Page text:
The things you always wanted to ask about Syria but were afraid to. Four key things you aren’t being told about Yemen. What you wanted to discuss about Libya but were too depressed to even begin. What were the popular demands in Bahrain that were crushed before one could pronounce the word revol—
Indeed, Syria, Libya, Yemen and Bahrain have all been key parts of the Arab revolutions. But a decade on, these events have almost completely faded from that framework. The Arab uprisings were celebrated as world-changing events, but these incredible efforts against authoritarianism also morphed into divisive violence. Many attempts to resist socio-economic exploitation were met with resistance from the state, often in conjunction with global capital and foreign interference. The brutal descent into civil wars in Syria, Libya and Yemen and a succession of crackdowns in Gulf countries like Bahrain, shows the cynical proxy-logic so reminiscent of the colonial schemes this region is all too familiar with.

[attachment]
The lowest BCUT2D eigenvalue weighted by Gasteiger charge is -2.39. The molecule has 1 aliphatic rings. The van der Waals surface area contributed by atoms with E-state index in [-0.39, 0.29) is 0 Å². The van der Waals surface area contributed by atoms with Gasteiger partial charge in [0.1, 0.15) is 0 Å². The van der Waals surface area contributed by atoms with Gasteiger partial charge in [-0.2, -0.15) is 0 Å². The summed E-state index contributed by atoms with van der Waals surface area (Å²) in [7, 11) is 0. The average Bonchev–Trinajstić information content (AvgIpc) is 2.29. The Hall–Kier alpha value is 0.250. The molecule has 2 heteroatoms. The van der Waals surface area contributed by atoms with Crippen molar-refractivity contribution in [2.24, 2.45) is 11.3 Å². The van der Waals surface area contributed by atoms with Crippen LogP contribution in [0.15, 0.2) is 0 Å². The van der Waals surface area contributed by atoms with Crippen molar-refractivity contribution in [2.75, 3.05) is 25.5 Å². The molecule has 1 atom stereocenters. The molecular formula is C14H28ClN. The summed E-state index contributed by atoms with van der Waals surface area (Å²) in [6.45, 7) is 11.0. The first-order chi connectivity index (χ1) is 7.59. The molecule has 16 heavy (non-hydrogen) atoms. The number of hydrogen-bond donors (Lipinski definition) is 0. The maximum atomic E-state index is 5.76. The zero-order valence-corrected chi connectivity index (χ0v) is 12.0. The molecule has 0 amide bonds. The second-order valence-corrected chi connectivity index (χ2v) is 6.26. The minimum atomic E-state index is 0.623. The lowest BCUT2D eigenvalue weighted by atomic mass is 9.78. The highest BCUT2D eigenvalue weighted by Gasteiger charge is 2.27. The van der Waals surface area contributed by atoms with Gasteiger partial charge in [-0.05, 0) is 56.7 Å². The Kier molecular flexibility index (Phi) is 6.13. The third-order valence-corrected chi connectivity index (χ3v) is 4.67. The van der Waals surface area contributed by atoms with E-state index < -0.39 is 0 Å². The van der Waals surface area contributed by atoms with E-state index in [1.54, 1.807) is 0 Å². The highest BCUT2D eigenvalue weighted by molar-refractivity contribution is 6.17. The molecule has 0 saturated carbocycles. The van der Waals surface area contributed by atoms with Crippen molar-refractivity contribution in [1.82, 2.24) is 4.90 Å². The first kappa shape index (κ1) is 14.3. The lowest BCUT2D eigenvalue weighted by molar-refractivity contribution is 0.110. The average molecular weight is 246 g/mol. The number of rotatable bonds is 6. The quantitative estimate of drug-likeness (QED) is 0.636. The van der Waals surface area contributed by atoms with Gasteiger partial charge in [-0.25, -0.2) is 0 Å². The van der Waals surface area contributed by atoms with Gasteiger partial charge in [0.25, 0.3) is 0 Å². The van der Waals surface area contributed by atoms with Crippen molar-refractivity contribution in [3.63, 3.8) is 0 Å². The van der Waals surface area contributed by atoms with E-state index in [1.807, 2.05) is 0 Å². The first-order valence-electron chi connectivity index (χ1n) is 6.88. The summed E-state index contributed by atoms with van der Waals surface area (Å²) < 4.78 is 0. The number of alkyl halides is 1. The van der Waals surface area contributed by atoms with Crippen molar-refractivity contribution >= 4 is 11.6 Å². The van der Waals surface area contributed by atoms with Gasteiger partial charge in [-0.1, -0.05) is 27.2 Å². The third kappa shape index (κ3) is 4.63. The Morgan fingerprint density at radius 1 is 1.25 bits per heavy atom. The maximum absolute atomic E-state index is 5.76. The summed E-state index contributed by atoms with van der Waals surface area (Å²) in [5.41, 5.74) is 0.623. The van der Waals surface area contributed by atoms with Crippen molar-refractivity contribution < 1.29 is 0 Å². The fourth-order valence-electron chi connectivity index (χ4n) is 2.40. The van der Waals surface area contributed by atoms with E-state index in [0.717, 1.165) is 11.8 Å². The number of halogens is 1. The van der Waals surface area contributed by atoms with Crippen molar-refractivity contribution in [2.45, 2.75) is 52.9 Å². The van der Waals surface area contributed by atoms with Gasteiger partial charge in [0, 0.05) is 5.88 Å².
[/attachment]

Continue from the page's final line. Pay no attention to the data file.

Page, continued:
We discuss all these issues with four brilliant guests where we re-visit these key examples to help us understand how revolutionary processes are imbued with ups and downs, with gains and setbacks.
Hosted by Miriyam Aouragh and Hamza Hamouchene
Guests: Yasser Munif is a Syrian Sociology Associate Professor in the institute for Liberal Arts at Emerson College. Author of the ‘The Syrian Revolution: Between the Politics of Life and the Geopolitics of Death’
Ala’a Shehabi is a Bahraini activist scholar. Deputy Director of the Institute for Global Prosperity at University College London (UCL). Co-editor of ‘Bahrain’s Uprising: Resistance and Repression in The Gulf’.
Lucia Pradella is a Senior Lecturer in International Political Economy at King’s College London. Works on capitalism, border imperialism in Libya and the disciplining of labour across the Mediterranean.
Helen Lackner has worked in all parts of Yemen since the 1970s and lived there for close to 15 years. Author of ‘Yemen in Crisis, the road to war’
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